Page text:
A debate over the quality of teacher education programs has been ongoing for nearly 100 years. The most current round in this debate started with Α Nation at Risk (National Commission on Excellence in Education, 1983) and has escalated in recent years to involve an increasing number of participant-constituents, each of whom has voiced an opinion about the preparation of teachers. The purpose of this article is to analyze several of the key participant-constituents in this debate in regards to their expressed warrants, authority, rhetoric, and strategic action plans for improving teacher education. The paper will conclude with some prognostications about how the results of this debate could influence the conduct of P–12 physical education programs and, by extension, physical education teacher education in coming years.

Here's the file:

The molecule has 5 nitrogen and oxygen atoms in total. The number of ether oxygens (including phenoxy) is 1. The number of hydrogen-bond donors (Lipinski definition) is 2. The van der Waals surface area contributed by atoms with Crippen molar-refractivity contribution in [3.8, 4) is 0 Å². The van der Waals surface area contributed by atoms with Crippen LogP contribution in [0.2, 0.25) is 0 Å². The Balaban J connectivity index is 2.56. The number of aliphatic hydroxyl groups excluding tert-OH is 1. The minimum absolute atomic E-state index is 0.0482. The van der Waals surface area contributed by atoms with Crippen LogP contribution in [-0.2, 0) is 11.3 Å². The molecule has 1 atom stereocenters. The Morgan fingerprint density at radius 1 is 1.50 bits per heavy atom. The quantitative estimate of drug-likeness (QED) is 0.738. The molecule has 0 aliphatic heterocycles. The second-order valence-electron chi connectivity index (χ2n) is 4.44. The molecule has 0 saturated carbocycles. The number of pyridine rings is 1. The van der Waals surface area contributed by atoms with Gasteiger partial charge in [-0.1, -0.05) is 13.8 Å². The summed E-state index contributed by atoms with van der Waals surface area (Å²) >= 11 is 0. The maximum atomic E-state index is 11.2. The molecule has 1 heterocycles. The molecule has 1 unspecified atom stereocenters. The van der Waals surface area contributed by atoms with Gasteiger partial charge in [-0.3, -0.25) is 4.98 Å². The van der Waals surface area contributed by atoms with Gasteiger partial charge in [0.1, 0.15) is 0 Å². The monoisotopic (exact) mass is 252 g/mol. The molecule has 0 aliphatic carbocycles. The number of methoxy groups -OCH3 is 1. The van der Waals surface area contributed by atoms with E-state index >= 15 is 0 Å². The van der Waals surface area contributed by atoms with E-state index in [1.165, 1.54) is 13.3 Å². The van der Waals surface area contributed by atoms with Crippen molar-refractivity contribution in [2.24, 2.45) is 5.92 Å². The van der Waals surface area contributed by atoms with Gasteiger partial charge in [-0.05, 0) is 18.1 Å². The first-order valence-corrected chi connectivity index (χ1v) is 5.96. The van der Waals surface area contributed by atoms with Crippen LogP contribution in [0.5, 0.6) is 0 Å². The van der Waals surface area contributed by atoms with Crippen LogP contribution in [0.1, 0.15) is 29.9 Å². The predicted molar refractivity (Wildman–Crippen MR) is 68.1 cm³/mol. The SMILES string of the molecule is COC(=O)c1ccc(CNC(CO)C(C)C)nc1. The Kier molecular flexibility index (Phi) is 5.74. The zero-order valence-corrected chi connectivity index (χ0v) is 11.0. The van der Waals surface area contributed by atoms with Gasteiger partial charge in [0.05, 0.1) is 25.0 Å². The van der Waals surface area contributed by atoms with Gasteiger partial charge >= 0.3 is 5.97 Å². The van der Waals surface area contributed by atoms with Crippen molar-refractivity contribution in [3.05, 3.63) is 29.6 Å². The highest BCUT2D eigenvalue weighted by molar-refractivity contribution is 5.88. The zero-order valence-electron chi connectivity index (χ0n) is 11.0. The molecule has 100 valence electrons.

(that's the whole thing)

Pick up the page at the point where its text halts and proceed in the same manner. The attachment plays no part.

Hans van der Mars
fundamentally different from those presented earlier: His message was very clear—while empirical knowledge is important, there are other ways of knowing and other types of knowledge that can be used to guide P-12 physical education and PETE. To deliver that message to a roomful of researchers, at a “Body of
Melinda A. Solmon, Kim C. Graber, Amelia Mays Woods, Nancy I. Williams, Thomas J. Templin, Sarah L. Price, and Alison Weimer
resourcing these efforts needs to be a priority. Surmounting negative public perceptions of the teaching profession in general as well as the quality of P–12 physical education have been identified as considerations affecting PETE program enrollments. Paramount is the academic preparation of PETE students